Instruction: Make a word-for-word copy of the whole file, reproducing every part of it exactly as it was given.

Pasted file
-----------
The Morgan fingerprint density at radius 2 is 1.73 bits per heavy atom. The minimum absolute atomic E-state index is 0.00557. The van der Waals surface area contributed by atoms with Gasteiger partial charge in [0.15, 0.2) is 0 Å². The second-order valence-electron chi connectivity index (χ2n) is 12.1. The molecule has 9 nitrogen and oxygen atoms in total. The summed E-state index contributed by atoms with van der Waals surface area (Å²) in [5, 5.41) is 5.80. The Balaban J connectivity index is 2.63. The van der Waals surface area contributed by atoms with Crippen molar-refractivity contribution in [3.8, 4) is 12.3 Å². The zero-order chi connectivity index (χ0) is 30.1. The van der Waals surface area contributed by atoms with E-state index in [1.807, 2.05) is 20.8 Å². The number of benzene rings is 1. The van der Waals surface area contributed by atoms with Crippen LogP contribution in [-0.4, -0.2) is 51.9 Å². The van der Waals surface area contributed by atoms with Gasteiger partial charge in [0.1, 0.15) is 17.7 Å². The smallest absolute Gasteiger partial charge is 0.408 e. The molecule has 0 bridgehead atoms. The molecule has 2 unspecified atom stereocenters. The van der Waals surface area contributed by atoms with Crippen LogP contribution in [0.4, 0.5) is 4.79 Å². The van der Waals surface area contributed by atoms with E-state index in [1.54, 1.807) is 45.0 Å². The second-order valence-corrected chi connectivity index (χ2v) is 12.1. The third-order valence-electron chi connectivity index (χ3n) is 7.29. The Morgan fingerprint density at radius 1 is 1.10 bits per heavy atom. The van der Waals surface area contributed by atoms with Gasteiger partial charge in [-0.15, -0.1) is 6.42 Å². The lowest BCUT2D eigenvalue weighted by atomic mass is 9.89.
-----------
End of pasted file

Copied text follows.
The Morgan fingerprint density at radius 2 is 1.73 bits per heavy atom. The minimum absolute atomic E-state index is 0.00557. The van der Waals surface area contributed by atoms with Gasteiger partial charge in [0.15, 0.2) is 0 Å². The second-order valence-electron chi connectivity index (χ2n) is 12.1. The molecule has 9 nitrogen and oxygen atoms in total. The summed E-state index contributed by atoms with van der Waals surface area (Å²) in [5, 5.41) is 5.80. The Balaban J connectivity index is 2.63. The van der Waals surface area contributed by atoms with Crippen molar-refractivity contribution in [3.8, 4) is 12.3 Å². The zero-order chi connectivity index (χ0) is 30.1. The van der Waals surface area contributed by atoms with E-state index in [1.807, 2.05) is 20.8 Å². The number of benzene rings is 1. The van der Waals surface area contributed by atoms with Crippen LogP contribution in [-0.4, -0.2) is 51.9 Å². The van der Waals surface area contributed by atoms with Gasteiger partial charge in [0.1, 0.15) is 17.7 Å². The smallest absolute Gasteiger partial charge is 0.408 e. The molecule has 0 bridgehead atoms. The molecule has 2 unspecified atom stereocenters. The van der Waals surface area contributed by atoms with Crippen LogP contribution in [0.4, 0.5) is 4.79 Å². The van der Waals surface area contributed by atoms with E-state index in [1.54, 1.807) is 45.0 Å². The second-order valence-corrected chi connectivity index (χ2v) is 12.1. The third-order valence-electron chi connectivity index (χ3n) is 7.29. The Morgan fingerprint density at radius 1 is 1.10 bits per heavy atom. The van der Waals surface area contributed by atoms with Gasteiger partial charge in [-0.15, -0.1) is 6.42 Å². The lowest BCUT2D eigenvalue weighted by atomic mass is 9.89.